So, veterans seeking a percent rating for depression secondary to chronic pain will need to prove secondary service connection through medical evidence.
Pain and the Brain: The Link for Your VA Disability Claim
If you had a service-connected back condition that caused chronic pain and that back pain led to depression, you would be able to file for depression secondary to your back condition.
Numerous studies have identified how pain can directly impact your brain and mental health. However, the VA doesn’t recognize chronic pain as its own condition and therefore, your condition must be rated as the symptom your chronic pain has produced. These claims would be considered as resulting secondary to your service-connected condition. As an example, if you had a service-connected back condition that caused chronic pain and that chronic pain led to your development of depression, the claim would be considered depression secondary to your service connected back condition.
Beyond your initial claim, it is important to consider how your mental health condition has impacted your life at home and work. While your physical condition may interfere with your ability to maintain employment, you should not be so quick to disregard the role that your mental condition takes either. An independent medical evaluation, resulting in a medical opinion, by a private doctor can help build your case and support your claim by specifying the limitations you encounter on a daily basis. These physical limitations can include the inability to lift, carry, sit, stand, walk, and climb. Medical evidence from a health care provider of these limitations can help your claim. Be sure to keep copies of your treatment records to support your claim.
In regards to mental conditions, the limitations can include: decreased concentration, lack of stamina, feeling overwhelmed and unable to handle tasks/deadlines, difficulty interacting with customers or co-workers, and difficulty accepting feedback or criticism. A diagnosis of depression and medical evidence documenting these mental limitations can be helpful as well.
For example, a veteran with a back condition has suffered for years from chronic pain. As a result, he has developed severe depression and anxiety. Now, he struggles at work due to his ever-growing task list and finds himself unable to not only handle the pressure but concentrate on completing the tasks. On top of that, he’s required to interact with clients and the mere thought alone leaves him feeling nervous and sends his heart racing. He has to take multiple breaks throughout the day to gather his thoughts and catch his breath. Using this example, it is easier to visualize how chronic pain can impact you far beyond the physical sense.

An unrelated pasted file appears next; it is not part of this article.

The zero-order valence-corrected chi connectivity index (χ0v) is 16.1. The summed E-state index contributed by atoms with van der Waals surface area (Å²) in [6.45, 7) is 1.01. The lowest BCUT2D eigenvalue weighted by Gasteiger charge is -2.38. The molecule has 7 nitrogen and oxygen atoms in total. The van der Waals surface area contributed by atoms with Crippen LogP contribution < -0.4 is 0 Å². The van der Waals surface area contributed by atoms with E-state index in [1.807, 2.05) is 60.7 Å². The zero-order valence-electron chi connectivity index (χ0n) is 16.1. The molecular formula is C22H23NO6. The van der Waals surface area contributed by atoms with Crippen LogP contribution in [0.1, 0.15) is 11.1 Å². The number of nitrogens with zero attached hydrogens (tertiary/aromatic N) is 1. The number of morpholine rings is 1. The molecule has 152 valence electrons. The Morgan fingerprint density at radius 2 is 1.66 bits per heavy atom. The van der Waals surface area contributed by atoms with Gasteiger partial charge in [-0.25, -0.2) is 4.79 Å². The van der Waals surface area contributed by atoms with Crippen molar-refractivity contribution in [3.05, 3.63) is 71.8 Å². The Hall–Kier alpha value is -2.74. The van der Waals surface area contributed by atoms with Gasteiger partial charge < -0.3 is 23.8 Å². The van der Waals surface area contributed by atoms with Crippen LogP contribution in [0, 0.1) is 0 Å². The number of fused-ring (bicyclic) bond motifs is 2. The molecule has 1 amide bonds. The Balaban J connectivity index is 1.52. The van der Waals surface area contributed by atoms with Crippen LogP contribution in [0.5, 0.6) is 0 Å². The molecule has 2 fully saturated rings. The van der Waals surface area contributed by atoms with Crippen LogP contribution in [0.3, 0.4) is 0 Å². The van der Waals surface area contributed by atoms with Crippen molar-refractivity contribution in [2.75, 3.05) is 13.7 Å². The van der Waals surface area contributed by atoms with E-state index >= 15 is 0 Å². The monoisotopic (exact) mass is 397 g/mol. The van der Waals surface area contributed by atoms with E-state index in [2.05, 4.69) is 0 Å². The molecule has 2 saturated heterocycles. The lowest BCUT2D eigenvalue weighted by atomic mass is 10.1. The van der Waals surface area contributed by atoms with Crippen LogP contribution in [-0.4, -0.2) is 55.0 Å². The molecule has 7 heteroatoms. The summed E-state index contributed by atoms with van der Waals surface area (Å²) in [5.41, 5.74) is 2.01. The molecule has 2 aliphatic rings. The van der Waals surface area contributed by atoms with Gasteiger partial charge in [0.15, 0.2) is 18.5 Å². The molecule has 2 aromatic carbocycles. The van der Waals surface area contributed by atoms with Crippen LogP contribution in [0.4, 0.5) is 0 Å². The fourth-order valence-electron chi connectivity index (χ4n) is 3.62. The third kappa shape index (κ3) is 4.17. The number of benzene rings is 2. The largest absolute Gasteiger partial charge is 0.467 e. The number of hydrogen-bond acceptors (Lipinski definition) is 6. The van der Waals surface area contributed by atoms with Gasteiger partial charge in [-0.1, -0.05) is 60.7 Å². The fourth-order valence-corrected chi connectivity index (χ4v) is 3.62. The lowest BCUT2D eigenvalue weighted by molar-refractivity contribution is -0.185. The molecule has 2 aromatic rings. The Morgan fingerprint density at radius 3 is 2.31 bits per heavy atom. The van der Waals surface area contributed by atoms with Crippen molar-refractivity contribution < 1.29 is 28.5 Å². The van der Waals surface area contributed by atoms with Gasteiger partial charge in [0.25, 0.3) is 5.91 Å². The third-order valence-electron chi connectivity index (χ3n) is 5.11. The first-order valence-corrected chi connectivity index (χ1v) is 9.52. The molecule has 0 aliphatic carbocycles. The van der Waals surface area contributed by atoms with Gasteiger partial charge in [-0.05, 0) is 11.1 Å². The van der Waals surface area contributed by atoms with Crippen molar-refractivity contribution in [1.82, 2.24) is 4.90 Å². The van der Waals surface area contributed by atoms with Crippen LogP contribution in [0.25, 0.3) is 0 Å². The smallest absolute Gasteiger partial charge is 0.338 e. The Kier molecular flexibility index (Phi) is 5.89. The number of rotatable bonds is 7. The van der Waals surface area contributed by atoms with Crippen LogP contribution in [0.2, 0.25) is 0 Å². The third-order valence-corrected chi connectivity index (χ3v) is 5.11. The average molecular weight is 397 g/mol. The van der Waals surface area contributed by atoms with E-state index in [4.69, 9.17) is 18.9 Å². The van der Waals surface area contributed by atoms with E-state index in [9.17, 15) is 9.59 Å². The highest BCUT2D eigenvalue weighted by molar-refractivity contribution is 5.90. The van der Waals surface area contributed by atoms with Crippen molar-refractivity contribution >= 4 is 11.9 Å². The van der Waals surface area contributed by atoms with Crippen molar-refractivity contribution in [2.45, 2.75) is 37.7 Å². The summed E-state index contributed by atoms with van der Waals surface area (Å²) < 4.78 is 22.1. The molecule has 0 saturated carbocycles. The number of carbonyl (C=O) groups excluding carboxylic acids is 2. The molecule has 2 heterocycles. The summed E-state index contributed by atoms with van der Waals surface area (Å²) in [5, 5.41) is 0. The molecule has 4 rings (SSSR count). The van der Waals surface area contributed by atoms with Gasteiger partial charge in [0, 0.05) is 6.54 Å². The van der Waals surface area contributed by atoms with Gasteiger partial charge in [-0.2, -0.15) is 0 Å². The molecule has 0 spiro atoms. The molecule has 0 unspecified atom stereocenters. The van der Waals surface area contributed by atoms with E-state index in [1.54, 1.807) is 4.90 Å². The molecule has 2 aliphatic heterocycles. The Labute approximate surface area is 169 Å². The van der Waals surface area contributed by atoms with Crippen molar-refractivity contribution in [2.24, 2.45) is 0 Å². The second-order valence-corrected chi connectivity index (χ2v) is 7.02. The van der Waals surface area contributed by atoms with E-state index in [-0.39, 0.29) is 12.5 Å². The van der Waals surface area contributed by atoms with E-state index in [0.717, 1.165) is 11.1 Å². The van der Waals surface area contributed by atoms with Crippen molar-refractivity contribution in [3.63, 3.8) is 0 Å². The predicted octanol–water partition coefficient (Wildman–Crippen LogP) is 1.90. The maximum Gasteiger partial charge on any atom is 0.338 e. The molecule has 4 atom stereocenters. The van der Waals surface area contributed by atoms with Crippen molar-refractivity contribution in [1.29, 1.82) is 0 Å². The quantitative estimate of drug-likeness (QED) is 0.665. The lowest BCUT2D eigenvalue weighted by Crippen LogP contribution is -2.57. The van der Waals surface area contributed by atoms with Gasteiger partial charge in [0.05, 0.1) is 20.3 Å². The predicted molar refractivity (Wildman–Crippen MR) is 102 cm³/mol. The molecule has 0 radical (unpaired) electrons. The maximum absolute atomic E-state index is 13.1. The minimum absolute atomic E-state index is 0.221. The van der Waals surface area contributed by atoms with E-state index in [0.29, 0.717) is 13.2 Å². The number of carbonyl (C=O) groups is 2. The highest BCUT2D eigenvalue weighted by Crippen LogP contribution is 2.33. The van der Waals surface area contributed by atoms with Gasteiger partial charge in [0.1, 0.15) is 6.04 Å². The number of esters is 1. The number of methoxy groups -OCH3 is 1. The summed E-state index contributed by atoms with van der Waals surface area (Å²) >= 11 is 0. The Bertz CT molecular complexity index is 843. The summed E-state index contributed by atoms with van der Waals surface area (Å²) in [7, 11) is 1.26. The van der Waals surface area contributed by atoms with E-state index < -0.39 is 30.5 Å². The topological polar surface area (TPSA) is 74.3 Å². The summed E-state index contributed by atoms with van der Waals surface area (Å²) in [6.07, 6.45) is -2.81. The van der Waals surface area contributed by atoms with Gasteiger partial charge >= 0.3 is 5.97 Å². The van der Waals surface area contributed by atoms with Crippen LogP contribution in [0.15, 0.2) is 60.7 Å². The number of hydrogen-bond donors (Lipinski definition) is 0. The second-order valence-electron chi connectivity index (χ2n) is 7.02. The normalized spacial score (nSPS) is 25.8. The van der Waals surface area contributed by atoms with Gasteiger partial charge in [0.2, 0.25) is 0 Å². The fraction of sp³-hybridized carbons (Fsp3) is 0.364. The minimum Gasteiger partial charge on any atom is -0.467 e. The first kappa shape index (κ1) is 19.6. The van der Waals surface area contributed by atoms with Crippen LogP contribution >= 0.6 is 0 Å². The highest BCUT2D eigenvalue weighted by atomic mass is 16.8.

Have Questions About VA Depression Secondary to Chronic Pain?
If the VA has denied your veterans’ claim for depression secondary to chronic pain, contact the team at Hill & Ponton today. Our law firm is committed to helping veterans obtain an accurate VA disability rating and VA disability compensation. We can ensure that you are presenting the right medical records for your case. We are also available to guide you through the appeals process to obtain the veterans benefits you deserve. Contact us today to get started.
Mental Health Resources Available for Veterans
Recognizing these symptoms and taking proactive measures is the key to a better recovery. The VA offers many programs specifically for mental health and mental health awareness. On their website, you can access many articles discussing mental health conditions in-depth, as well as find mental health support either locally or virtually.
For more information regarding mental health topics, please visit: https://www.mentalhealth.va.gov/
If you are a Veteran in crisis — or you’re concerned about one — free, confidential support is available 24/7. Call the Veterans Crisis Line at 1-800-273-8255 and Press 1 or send a text message to 838255. Chatting is also available online at https://www.veteranscrisisline.net/